descending into Asti

Perhaps it is poor etiquette of me to write a post about my first journey before I write about my classy Italian villa apartment or home city. Mi dispiache (I’m sorry). Bear with me, those posts are coming. I just want to make sure I can include fairly representative pictures (which I do not currently possess) with those posts.

Admittedly, before I arrived I knew very little about Torino and Northern Italy. One of the facts I was surprised to learn is that the Piedmont region, the northwest area of Italy where Torino is located, is actually one of the main wine regions for Italy. Of course Italy is known for its wine, but most of the time Tuscany is credited as being the best area for Italy’s finest wine. However, the Piedmont region gives Tuscany a run for their money; either beating them for the title of “Best Wine in Italy” or finishing a close second every year. Ask any local resident of Torino and they will make sure you realize that they have much better wine than their detestable rival.

So, on the weekend before classes start Brandon and I decided a quick jaunt down to Asti, the wine capitol for the Piedmont, would be well worth our time. We woke before the sun that Sunday morning, ate a quick breakfast, and undertook the almost one and a half mile hike down to the Lingotto train station. We bought our round trip tickets for a mere 7,80 euros and jumped on the train to begin our first Italian excursion.

A quick note, Brandon is my roommate and travel companion. He hails from the arid desert city of Reno, Nevada where he goes to the University of Nevada to study Finance, Accounting, and Italian Studies. Yes, I kid you not, he is a triple major! He is a teller for the Wells Fargo Bank branch in Reno as well; and runs the Disney Land half marathon every year. He and I both share the same aspirations of seeing as much of Italy (and hopefully France and Spain) as possible and are doing as much of this traveling as possible together. But I digress, back to Asti; I will scribble a basic biography of the honorable Brandon another time.

Let me begin by saying Asti is one of the most beautiful places I have ever seen. It was founded by the Romans in the first century AD and has been a busy city ever since. Before, during, and for some time after the Renaissance

One of Asti's medieval towers

it was nicknamed “the City of Towers” as it had over one hundred lovely towers scattered throughout the city. Only some still remain, though they are still quite unique. It was also surrounded by a picturesque red brick wall created to demoralize would be intruders as well as for aesthetic appeal. It is also filled with breathtaking piemontese Gothic churches and palaces. One palace in particular, the Palazzo Mazzitti, was actually so envied that it was replicated in Amsterdam (based on what Brandon and I could decipher from the description, which was of course written in Italian).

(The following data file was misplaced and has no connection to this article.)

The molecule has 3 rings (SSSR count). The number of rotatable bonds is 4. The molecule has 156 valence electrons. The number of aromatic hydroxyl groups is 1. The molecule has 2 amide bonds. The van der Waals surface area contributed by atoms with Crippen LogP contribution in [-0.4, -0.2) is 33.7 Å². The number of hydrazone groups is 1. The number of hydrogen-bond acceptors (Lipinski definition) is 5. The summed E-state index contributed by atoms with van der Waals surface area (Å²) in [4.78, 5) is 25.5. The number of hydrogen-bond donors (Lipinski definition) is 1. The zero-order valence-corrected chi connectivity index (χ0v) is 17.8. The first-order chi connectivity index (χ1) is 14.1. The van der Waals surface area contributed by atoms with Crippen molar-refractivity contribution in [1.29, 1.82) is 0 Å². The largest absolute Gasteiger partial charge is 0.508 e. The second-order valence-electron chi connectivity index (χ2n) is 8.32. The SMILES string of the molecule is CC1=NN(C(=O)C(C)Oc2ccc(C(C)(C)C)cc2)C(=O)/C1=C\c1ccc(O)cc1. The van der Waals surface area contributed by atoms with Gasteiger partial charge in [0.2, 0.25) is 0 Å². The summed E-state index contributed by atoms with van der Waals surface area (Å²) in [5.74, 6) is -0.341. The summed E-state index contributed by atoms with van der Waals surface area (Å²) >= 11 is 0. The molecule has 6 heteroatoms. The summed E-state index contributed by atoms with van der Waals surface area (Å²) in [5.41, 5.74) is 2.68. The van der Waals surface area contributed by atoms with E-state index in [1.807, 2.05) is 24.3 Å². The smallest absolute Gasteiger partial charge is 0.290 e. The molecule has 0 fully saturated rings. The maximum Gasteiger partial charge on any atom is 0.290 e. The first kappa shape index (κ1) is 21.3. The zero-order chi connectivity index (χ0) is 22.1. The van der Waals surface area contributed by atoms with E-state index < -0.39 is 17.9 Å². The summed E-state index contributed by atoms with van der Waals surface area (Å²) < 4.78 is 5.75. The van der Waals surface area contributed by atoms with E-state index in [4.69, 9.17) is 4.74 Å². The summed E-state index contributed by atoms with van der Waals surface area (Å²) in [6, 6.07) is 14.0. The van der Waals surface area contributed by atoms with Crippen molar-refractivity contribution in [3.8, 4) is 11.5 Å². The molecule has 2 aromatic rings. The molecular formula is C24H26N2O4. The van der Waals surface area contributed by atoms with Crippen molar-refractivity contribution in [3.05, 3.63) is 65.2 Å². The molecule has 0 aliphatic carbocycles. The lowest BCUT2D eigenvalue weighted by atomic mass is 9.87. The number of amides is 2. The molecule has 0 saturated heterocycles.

To add to the experience of being in this unique little city there was a light fog the entire time we trudged the narrow streets of Asti. It gave an almost dream

A castle's tower in the mist amidst Asti's sleepy streets

like authenticity to the ancient European city, and made the whole experience seem like something out of a novel. We could see towers faintly outlined in the mist while we walked through the cobblestone streets and would round corners to be unexpectedly confronted with gorgeous churches and palaces. Gardens were also dispersed throughout the city and created unique oases by the churches or statues they were situated near.

The city is on a hill which offers great views of its buildings and skyline as one walks through. Store fronts are faced in marble and church bells chime softly in the background throughout the course of the morning. The locals are friendly and were perfectly happy to put up with our broken Italian and give us directions through their beloved town.

In addition to its stunning architecture and quaint lifestyle when the weather is warmer the medieval castle-turned-vineyard,Tenuta Castello di Razzano, outside of the city offers wine tastings on their premises. The price starts at six euro for five wines and ranges up to fifteen euro for eight wines. Both prices include locally made salami, bread, focaccia, and pizzas with the more expensive option serving even more appetizers. You can also go up in at least one of its historical towers during the spring and summer to see view the little city from its lofty heights.

Sadly, this city is largely unknown by tourists and vacationers since it is well off the beaten path and located amongst small farming towns and vineyard villages. If you really want to experience authentic Italian life, sample their wine, and see the lovely architecture away from the crowds and tours: visitare Asti! (visit Asti) You won’t be disappointed.

The famous "San Secondo Church"

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